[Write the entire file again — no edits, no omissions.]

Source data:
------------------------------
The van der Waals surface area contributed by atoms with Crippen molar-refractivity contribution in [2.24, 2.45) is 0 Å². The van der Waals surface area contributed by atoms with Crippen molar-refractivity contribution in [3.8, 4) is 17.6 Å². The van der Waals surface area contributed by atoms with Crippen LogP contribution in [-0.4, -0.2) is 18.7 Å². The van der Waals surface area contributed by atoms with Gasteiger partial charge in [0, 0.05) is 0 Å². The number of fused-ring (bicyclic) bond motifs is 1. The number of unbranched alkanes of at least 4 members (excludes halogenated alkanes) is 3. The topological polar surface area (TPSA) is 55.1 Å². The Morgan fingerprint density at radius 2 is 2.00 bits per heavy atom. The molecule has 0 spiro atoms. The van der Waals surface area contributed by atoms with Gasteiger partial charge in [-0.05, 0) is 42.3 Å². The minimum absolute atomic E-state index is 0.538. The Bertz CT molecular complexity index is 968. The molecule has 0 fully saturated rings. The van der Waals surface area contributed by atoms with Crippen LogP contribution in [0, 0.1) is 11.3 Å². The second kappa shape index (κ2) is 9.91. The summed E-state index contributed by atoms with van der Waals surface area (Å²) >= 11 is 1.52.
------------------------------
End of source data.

The van der Waals surface area contributed by atoms with Crippen molar-refractivity contribution in [2.24, 2.45) is 0 Å². The van der Waals surface area contributed by atoms with Crippen molar-refractivity contribution in [3.8, 4) is 17.6 Å². The van der Waals surface area contributed by atoms with Crippen LogP contribution in [-0.4, -0.2) is 18.7 Å². The van der Waals surface area contributed by atoms with Gasteiger partial charge in [0, 0.05) is 0 Å². The number of fused-ring (bicyclic) bond motifs is 1. The number of unbranched alkanes of at least 4 members (excludes halogenated alkanes) is 3. The topological polar surface area (TPSA) is 55.1 Å². The Morgan fingerprint density at radius 2 is 2.00 bits per heavy atom. The molecule has 0 spiro atoms. The van der Waals surface area contributed by atoms with Gasteiger partial charge in [-0.05, 0) is 42.3 Å². The minimum absolute atomic E-state index is 0.538. The Bertz CT molecular complexity index is 968. The molecule has 0 fully saturated rings. The van der Waals surface area contributed by atoms with Crippen LogP contribution in [0, 0.1) is 11.3 Å². The second kappa shape index (κ2) is 9.91. The summed E-state index contributed by atoms with van der Waals surface area (Å²) >= 11 is 1.52.